There is a time and place for both inbound and outbound lead generation strategy; the trick is knowing which one you should be focusing on. Both approaches underscore the need for incentive, and regardless of which method used, every initiative requires some form of lead nurturing. The most efficient lead generation strategies utilize a combination of both approaches, but the key is to understand your target audience so you can leverage the most cost-effective practices to reach them via a personalized buyer’s journey that enhances the overall experience. Here are some factors that contribute to how you should tackle your market and lead generation strategy:
Total Addressable Market (TAM)
One of the key elements in the decision to push your resources on inbound or outbound is the total addressable market for your product set. Is your product/service niche and focused on a very specific company/buyer persona, or are their millions of potential customers to sift through? The TAM matters because of the cost of resources needed to cover the bases in order to most cost effectively and efficiently scale. As a general rule of thumb, products and services with a huge total addressable market should focus on an inbound sales and marketing strategy. This strategy should identify those companies in market for your products and services, and most efficiently route them to your sellers. For those of us with smaller, more specific target markets, employing a targeted outbound approach can not only be more effective, but also friendlier on budget.
The one key consideration that most sales and marketing executives don’t take into account when building their strategy is that inbound leads don’t grow on trees. On average, there are roughly 3% of your target buyers in market for your solution at any given time. Given that the average B2B technology vendor has a minimum of 10+ direct competitors, generating enough inbound marketing pipeline to reach your growth goals may in fact be impossible. There are only so many sources of inbound leads, and when the tap has run dry, your sales and marketing team needs to be ready to increase your outbound focus. For early-stage companies looking to simply get money on the board using as little resources as possible, it’s all about the inbound! Early stage investments should be in a TOP NOTCH PPC and SEO specialist (or company) to ensure your product and service is generating the maximum amount of hand raisers.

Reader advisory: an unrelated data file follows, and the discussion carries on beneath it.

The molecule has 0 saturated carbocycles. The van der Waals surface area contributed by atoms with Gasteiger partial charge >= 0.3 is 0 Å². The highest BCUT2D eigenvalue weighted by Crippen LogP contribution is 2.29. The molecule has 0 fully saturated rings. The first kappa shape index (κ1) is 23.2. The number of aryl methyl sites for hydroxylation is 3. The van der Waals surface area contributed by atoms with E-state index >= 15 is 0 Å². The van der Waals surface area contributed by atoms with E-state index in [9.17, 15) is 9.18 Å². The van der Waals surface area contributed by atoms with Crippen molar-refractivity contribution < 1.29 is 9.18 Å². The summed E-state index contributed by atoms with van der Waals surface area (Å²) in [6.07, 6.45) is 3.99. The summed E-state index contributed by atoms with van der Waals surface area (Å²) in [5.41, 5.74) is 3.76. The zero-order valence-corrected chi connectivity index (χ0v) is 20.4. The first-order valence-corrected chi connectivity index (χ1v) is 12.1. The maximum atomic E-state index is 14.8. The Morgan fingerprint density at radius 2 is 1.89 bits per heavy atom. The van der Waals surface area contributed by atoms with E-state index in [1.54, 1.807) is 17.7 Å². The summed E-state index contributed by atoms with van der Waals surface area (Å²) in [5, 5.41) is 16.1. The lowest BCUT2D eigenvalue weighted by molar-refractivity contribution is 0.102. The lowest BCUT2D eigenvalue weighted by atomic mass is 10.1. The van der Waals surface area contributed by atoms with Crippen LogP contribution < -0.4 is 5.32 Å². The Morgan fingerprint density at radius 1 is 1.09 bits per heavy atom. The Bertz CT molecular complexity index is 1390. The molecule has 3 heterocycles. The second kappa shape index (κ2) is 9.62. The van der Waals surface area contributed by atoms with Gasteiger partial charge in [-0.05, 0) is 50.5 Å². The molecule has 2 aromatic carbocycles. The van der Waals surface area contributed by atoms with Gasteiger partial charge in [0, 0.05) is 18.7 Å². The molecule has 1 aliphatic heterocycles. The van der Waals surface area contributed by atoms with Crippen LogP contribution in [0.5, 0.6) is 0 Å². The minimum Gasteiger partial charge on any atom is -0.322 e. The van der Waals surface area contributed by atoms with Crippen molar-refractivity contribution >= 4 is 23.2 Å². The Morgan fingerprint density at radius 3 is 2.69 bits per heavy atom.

While I’d love to tell you that every marketing department is well funded, the cold hard truth is that most organizations’ marketing budgets (and resources) are stretched thin. In the cases where there simply isn’t enough budget to compete in the competitive inbound space (PPC/SEO/HQL), it’s important to focus your resources on cost effectively building out your internal marketing database. The key to outbound marketing is getting in early, identifying buyers at the top of the funnel (where they are cheaper to acquire), and nurturing them into thought leadership and content until they enter the buying stage. The real difference between a $30 top-of-funnel lead and $300 inbound lead is only time. By leveraging outbound marketing and planning long term, you can actually cut your inbound marketing costs significantly.
To better develop your lead generation strategy, it’s imperative to have a strong understanding of your ICP and TAM. The right data will give you valuable insights for building customer relationships and sales prospecting. Outbound lead generation can produce results quickly when done right. Implementing inbound lead generation usually takes more time but can potentially uncover more opportunities over a longer period. At the end of the day, it’s vital to choose a strategy that aligns well with your business. Evaluating the TAM, growth stage, and budget of your organization will help you decide when to best utilize inbound and/or outbound.